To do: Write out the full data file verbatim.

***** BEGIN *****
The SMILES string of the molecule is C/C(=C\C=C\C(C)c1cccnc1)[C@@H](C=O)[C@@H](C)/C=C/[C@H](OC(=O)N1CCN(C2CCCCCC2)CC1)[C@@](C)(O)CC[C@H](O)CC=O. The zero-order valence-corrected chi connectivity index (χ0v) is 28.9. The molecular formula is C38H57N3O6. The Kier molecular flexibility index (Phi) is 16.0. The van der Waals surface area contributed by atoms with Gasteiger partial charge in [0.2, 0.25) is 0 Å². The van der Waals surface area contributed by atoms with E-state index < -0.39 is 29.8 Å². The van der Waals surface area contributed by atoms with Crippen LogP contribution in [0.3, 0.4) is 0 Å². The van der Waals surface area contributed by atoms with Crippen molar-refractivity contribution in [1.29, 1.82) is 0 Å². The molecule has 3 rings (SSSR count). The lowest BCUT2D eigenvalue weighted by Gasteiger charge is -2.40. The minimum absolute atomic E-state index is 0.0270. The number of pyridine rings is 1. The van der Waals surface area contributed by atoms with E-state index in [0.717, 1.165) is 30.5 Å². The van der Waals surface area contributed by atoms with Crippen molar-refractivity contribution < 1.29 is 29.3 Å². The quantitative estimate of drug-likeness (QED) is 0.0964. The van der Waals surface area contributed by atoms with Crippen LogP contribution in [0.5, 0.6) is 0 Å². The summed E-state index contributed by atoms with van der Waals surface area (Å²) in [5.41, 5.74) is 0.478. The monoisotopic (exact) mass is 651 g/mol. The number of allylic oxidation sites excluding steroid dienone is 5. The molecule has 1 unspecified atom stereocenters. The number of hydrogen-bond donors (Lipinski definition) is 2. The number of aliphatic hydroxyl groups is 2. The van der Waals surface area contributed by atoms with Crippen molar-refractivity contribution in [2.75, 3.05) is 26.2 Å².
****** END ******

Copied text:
The SMILES string of the molecule is C/C(=C\C=C\C(C)c1cccnc1)[C@@H](C=O)[C@@H](C)/C=C/[C@H](OC(=O)N1CCN(C2CCCCCC2)CC1)[C@@](C)(O)CC[C@H](O)CC=O. The zero-order valence-corrected chi connectivity index (χ0v) is 28.9. The molecular formula is C38H57N3O6. The Kier molecular flexibility index (Phi) is 16.0. The van der Waals surface area contributed by atoms with Gasteiger partial charge in [0.2, 0.25) is 0 Å². The van der Waals surface area contributed by atoms with E-state index < -0.39 is 29.8 Å². The van der Waals surface area contributed by atoms with Crippen LogP contribution in [0.3, 0.4) is 0 Å². The van der Waals surface area contributed by atoms with Crippen molar-refractivity contribution in [1.29, 1.82) is 0 Å². The molecule has 3 rings (SSSR count). The lowest BCUT2D eigenvalue weighted by Gasteiger charge is -2.40. The minimum absolute atomic E-state index is 0.0270. The number of pyridine rings is 1. The van der Waals surface area contributed by atoms with E-state index in [0.717, 1.165) is 30.5 Å². The van der Waals surface area contributed by atoms with Crippen molar-refractivity contribution < 1.29 is 29.3 Å². The quantitative estimate of drug-likeness (QED) is 0.0964. The van der Waals surface area contributed by atoms with Crippen LogP contribution in [0.5, 0.6) is 0 Å². The summed E-state index contributed by atoms with van der Waals surface area (Å²) in [5.41, 5.74) is 0.478. The monoisotopic (exact) mass is 651 g/mol. The number of allylic oxidation sites excluding steroid dienone is 5. The molecule has 1 unspecified atom stereocenters. The number of hydrogen-bond donors (Lipinski definition) is 2. The number of aliphatic hydroxyl groups is 2. The van der Waals surface area contributed by atoms with Crippen molar-refractivity contribution in [2.75, 3.05) is 26.2 Å².